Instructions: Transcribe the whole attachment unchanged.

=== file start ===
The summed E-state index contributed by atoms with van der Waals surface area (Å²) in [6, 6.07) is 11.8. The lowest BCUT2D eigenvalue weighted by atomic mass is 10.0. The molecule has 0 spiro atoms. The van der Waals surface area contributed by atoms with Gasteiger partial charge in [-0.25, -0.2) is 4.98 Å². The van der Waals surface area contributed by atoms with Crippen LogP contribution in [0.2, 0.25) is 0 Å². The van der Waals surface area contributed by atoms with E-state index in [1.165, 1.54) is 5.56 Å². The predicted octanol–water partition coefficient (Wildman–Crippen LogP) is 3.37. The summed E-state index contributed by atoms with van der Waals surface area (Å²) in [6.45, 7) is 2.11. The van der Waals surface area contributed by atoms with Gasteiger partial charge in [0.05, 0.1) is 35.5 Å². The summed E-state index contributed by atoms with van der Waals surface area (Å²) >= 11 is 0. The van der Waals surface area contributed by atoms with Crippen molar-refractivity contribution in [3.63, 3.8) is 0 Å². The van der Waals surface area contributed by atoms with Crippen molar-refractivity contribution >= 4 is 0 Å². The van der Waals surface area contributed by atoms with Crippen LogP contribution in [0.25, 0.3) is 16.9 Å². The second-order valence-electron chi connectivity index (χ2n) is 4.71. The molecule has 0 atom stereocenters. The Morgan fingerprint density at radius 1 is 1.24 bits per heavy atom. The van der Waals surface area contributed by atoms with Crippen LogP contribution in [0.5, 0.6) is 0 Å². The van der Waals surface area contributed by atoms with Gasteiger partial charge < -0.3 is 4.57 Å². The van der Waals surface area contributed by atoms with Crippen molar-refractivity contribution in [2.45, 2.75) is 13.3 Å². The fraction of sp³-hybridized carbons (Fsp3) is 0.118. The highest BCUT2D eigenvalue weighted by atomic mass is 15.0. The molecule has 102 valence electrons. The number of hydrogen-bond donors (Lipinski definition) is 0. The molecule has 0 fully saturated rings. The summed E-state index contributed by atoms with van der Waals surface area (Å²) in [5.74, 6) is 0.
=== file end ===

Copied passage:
The summed E-state index contributed by atoms with van der Waals surface area (Å²) in [6, 6.07) is 11.8. The lowest BCUT2D eigenvalue weighted by atomic mass is 10.0. The molecule has 0 spiro atoms. The van der Waals surface area contributed by atoms with Gasteiger partial charge in [-0.25, -0.2) is 4.98 Å². The van der Waals surface area contributed by atoms with Crippen LogP contribution in [0.2, 0.25) is 0 Å². The van der Waals surface area contributed by atoms with E-state index in [1.165, 1.54) is 5.56 Å². The predicted octanol–water partition coefficient (Wildman–Crippen LogP) is 3.37. The summed E-state index contributed by atoms with van der Waals surface area (Å²) in [6.45, 7) is 2.11. The van der Waals surface area contributed by atoms with Gasteiger partial charge in [0.05, 0.1) is 35.5 Å². The summed E-state index contributed by atoms with van der Waals surface area (Å²) >= 11 is 0. The van der Waals surface area contributed by atoms with Crippen molar-refractivity contribution in [3.63, 3.8) is 0 Å². The van der Waals surface area contributed by atoms with Crippen molar-refractivity contribution >= 4 is 0 Å². The van der Waals surface area contributed by atoms with Crippen LogP contribution in [0.25, 0.3) is 16.9 Å². The second-order valence-electron chi connectivity index (χ2n) is 4.71. The molecule has 0 atom stereocenters. The Morgan fingerprint density at radius 1 is 1.24 bits per heavy atom. The van der Waals surface area contributed by atoms with Crippen LogP contribution in [0.5, 0.6) is 0 Å². The van der Waals surface area contributed by atoms with Gasteiger partial charge < -0.3 is 4.57 Å². The van der Waals surface area contributed by atoms with Crippen molar-refractivity contribution in [2.45, 2.75) is 13.3 Å². The fraction of sp³-hybridized carbons (Fsp3) is 0.118. The highest BCUT2D eigenvalue weighted by atomic mass is 15.0. The molecule has 102 valence electrons. The number of hydrogen-bond donors (Lipinski definition) is 0. The molecule has 0 fully saturated rings. The summed E-state index contributed by atoms with van der Waals surface area (Å²) in [5.74, 6) is 0.